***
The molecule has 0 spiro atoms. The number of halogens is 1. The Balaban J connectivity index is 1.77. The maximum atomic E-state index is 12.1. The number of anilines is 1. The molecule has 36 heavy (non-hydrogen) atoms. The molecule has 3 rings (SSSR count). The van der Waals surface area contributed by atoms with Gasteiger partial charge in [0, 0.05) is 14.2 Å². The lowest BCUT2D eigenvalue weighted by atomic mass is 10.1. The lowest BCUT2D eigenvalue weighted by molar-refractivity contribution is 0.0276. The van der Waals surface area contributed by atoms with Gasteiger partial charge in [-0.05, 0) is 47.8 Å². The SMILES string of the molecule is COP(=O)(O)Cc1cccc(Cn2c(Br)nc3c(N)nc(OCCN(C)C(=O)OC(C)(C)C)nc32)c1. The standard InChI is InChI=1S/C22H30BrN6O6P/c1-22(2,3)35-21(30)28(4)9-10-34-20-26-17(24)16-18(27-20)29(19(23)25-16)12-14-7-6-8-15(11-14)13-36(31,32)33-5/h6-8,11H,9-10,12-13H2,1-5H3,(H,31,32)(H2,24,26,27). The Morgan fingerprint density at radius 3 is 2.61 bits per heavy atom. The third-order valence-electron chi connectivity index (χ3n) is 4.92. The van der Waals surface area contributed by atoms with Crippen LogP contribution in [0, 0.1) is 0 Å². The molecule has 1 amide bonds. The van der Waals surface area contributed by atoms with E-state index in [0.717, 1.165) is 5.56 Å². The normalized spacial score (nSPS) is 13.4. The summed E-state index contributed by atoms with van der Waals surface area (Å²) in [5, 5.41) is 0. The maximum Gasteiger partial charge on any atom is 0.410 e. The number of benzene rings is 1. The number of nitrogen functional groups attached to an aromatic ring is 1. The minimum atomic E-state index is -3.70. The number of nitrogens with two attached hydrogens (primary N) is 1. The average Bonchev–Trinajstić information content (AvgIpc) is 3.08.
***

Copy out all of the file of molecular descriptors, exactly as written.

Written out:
The molecule has 0 spiro atoms. The number of halogens is 1. The Balaban J connectivity index is 1.77. The maximum atomic E-state index is 12.1. The number of anilines is 1. The molecule has 36 heavy (non-hydrogen) atoms. The molecule has 3 rings (SSSR count). The van der Waals surface area contributed by atoms with Gasteiger partial charge in [0, 0.05) is 14.2 Å². The lowest BCUT2D eigenvalue weighted by atomic mass is 10.1. The lowest BCUT2D eigenvalue weighted by molar-refractivity contribution is 0.0276. The van der Waals surface area contributed by atoms with Gasteiger partial charge in [-0.05, 0) is 47.8 Å². The SMILES string of the molecule is COP(=O)(O)Cc1cccc(Cn2c(Br)nc3c(N)nc(OCCN(C)C(=O)OC(C)(C)C)nc32)c1. The standard InChI is InChI=1S/C22H30BrN6O6P/c1-22(2,3)35-21(30)28(4)9-10-34-20-26-17(24)16-18(27-20)29(19(23)25-16)12-14-7-6-8-15(11-14)13-36(31,32)33-5/h6-8,11H,9-10,12-13H2,1-5H3,(H,31,32)(H2,24,26,27). The Morgan fingerprint density at radius 3 is 2.61 bits per heavy atom. The third-order valence-electron chi connectivity index (χ3n) is 4.92. The van der Waals surface area contributed by atoms with Crippen LogP contribution in [0, 0.1) is 0 Å². The molecule has 1 amide bonds. The van der Waals surface area contributed by atoms with E-state index in [0.717, 1.165) is 5.56 Å². The normalized spacial score (nSPS) is 13.4. The summed E-state index contributed by atoms with van der Waals surface area (Å²) in [5, 5.41) is 0. The maximum Gasteiger partial charge on any atom is 0.410 e. The number of benzene rings is 1. The number of nitrogen functional groups attached to an aromatic ring is 1. The minimum atomic E-state index is -3.70. The number of nitrogens with two attached hydrogens (primary N) is 1. The average Bonchev–Trinajstić information content (AvgIpc) is 3.08.